Federal health officials are worried about an increase in a mysterious and rare condition that mostly affects children and can paralyze arms and legs, with 127 confirmed or suspected cases reported as of Tuesday.
Of those, 62 cases of acute flaccid myelitis, or AFM, have been confirmed in 22 stateshave been confirmed in 22 states, according to Nancy Messonnier, a top official at the Centers for Disease Control and Prevention. More than 90 percent of the confirmed cases have been in children 18 and under, with the average age being 4 years old.
There is no specific treatment for the disorder, and long-term outcomes are unknown. The rare but serious disorder affects a person’s nervous system, specifically the spinal cord. Neurological conditions like it have a variety of causes, such as viruses, environmental toxins and genetic disorders.
The increase in cases has been happening since 2014, with the number of cases spiking in August and September, she said in a news briefing with reporters. One child with the disorder died in 2017. Officials have been baffled by the increase, and are starting to count suspected cases as well as confirmed ones to better anticipate increases in confirmed cases over the coming months.
“We understand that people, particularly parents, are concerned about AFM,” she said. Despite extensive laboratory and other testing, CDC has been unable to find the cause for the majority of the cases. “There is a lot we don’t know about AFM, and I am frustrated that despite all of our efforts, we haven’t been able to identify the cause of this mystery illness.
“We know this can be frightening for parents, and I know many parents want to know what signs and symptoms they should be looking out for in their children,” she said. Parents should seek medical care immediately if their child develops sudden weakness or loss of muscle tone in the arms and legs.
Some patients diagnosed with this condition have recovered quickly but others continue to have paralysis and require ongoing care, she said.
The CDC began tracking the condition in 2014, when there were 120 confirmed cases. Then in 2016, there were 149 confirmed cases. Officials said it’s too early to know whether the total cases for 2018 will surpass those previous years. But the data reported Tuesday represents “a substantially larger number than in previous months this year,” Messonnier said.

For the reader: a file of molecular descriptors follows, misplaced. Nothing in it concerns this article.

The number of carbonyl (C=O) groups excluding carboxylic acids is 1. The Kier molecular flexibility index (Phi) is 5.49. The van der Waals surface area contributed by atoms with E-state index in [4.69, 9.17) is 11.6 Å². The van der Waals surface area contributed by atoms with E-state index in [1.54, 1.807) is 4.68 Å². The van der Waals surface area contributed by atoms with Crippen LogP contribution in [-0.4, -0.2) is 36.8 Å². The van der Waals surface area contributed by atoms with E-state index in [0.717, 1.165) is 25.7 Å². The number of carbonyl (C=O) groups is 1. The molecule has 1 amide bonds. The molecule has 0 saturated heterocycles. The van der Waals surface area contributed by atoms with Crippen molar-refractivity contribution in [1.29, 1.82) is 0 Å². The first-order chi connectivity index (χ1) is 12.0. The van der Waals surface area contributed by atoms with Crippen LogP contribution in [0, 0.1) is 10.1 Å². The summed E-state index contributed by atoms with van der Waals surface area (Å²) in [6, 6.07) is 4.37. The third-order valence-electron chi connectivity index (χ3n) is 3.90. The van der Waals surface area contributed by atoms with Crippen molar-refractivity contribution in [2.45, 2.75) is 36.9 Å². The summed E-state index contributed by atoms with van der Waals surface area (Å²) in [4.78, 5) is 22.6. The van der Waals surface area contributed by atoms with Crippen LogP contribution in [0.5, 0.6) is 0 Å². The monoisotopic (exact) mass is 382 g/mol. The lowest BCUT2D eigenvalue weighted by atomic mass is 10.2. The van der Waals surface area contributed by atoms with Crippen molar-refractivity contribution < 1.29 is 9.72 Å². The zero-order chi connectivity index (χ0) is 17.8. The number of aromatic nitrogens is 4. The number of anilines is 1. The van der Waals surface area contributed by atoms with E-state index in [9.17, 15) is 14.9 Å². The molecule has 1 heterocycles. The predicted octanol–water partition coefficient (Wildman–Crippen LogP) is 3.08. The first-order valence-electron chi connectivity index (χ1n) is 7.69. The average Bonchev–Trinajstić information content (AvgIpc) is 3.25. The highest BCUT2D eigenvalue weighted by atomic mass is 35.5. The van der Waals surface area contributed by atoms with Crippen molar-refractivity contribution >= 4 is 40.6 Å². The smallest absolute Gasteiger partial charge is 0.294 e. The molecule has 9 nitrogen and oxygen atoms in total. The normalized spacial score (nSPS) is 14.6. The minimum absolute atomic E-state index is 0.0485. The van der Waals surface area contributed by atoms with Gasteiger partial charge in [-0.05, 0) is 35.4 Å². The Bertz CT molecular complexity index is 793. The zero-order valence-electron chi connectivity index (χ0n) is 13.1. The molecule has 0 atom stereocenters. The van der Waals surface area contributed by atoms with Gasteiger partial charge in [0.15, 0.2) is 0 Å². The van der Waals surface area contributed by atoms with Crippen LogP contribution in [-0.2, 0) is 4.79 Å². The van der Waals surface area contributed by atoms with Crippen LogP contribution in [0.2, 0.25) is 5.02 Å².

Parents and clinicians should remember that this is a rare condition, affecting less than one in a million people, she said. “As a parent myself, I understand what it’s like to be scared for your child,” she said. “Parents need to know that AFM is rare even with the increase in cases we are seeing now.”
Still, because this is a “pretty dramatic disease,” Messonnier said, health officials want to raise awareness about the symptoms to ensure parents seek medical care immediately if their children show a sudden onset of weakness in their arms and legs.
The agency knows that poliovirus is not the cause of these cases because the CDC has tested every single stool specimen from patients and none have tested positive for poliovirus. Messonnier said West Nile virus, which had been listed as a possible cause on the CDC’s website, is not causing the illnesses.
In some individuals, health officials have determined that the condition was from infection with a type of virus that causes severe respiratory illness.
But the agency doesn’t know who may be at higher risk nor why they may be at higher risk. CDC has tested many different specimens from patients with this condition for a wide range of pathogens, or germs, that can cause AFM. But so far, no pathogen has been consistently detected in the patients’ spinal fluid.
Parents can best protect their children from serious diseases by taking prevention steps, like washing their hands, staying up to date on recommended vaccines, and using insect repellent to prevent mosquito bites, she said.
There is no specific treatment for AFM, but neurologists who specialize in treating brain and spinal cord illnesses may recommend certain interventions, such as physical or occupational therapy, on a case-by-case basis.
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The CDC is not releasing a list of the 22 states with confirmed and suspected cases because of privacy issues. But some state health departments, such as Minnesota’s, have reported the numbers.
States are not required to provide this information to the CDC but have been voluntarily reporting their data. Working with local and state health departments and hospitals, the CDC has been able to confirm a number of these cases faster, she said.